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Networking and the Net Generation

Networking

Technology is used to improve the quality of our lives. Not only is it used for digital hearing aids and other high tech devices, we also use technology to socialize. If you are like most teens, you probably spend a lot of time each week socializing with your friends. How you socialize is different from how your parents and grandparents did it. They did not have email, text messaging, mySpace, FaceBook, IM, YouTube, cellphones etc. They either met up in person or talked to each other on the land-line telephone. No wonder they complain that you spend too much time with your cellphones and computers! They just don't understand.

Every generation has their own way of staying up to date with what is going on and let's face it, with the technology available today, it offers us the ultimate way to keep up with everything and everybody. It lets you keep up with a large group of friends that you may know only on a 'surface level', for example, kids you went to grade school with or met while on vacation, but no longer see regularly. It lets you keep up with a closer circle of friends in a more immediate way to offer support or share something that is happening in your life. You can send an IM and instantly connect with your friends. With FaceBook and MySpace it is easy to post updates or change your profile so your friends can keep up with you. You can "write on the wall", and even upload photos and videos to show others what you are up to and where you have been. It has never been easier to stay in touch.

Teen Facebook

With FaceBook and MySpace you can even show a little of your personality! Based on the kinds of stuff that you put in your profile, and on your page, you can show your style. Sort of like what you wear lets you express yourself, so does the information displayed on your internet pages. The writings on the wall, the photos and videos you post, and any other content that goes up is a reflection of you.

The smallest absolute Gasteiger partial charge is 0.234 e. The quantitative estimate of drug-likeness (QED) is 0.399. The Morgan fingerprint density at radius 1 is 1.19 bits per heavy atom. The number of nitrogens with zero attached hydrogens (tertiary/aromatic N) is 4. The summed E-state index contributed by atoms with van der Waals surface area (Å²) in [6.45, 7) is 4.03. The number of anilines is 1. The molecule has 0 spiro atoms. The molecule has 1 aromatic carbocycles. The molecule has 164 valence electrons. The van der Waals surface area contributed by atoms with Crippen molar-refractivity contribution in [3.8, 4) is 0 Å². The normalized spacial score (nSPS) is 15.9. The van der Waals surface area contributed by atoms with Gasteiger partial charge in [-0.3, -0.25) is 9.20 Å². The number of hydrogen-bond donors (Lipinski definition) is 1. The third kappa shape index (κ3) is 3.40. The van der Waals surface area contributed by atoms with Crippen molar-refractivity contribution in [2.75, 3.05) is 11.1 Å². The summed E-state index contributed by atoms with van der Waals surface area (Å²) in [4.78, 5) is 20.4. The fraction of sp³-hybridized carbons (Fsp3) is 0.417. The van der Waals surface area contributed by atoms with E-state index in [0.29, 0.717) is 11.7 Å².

You can upload whatever you want the world to know about you. You can add Friends, block out certain people, and in general manage your online reputation. This is what freaks most parents out. They worry that by posting and sharing about yourself via the technology, you are jeopardizing your privacy. This is a huge issue. Once your post is up, it can be viewed and taken by anyone, and then redistributed without your permission. Of course, this means you need to be very careful about what you post!


Tips on helping parents cope:

Your parents probably worry about your safety, security, and privacy. For them, having things online represents a way for you to be vulnerable. Their job is to protect you. Your job is to earn their trust and show them that you can handle yourself in a way that does protect yourself and your privacy.


Show them you are responsible

Weird Look Teen

In order to help your parents cope with your "online persona", show them that you are responsible by only posting content that is suitable for them (and any younger brothers or sisters) to view. While it might seem like a good idea in the heat of the moment to post pictures of you and your friends doing something outrageous for "shock value" they may come back to haunt you. If they are copied and redistributed, you and your reputation could be plastered in places and on sites you would rather not be seen.

It also helps if you reassure your parents that you know there are creeps out there and that you don't engage in ongoing conversations with people whom you don't know personally. Yes, there are adults who pose as teens and try to lure some young people into a real life meeting. Let your parents know you don't do this and you would never, ever meet up with someone you met online. It is just stupid and dangerous.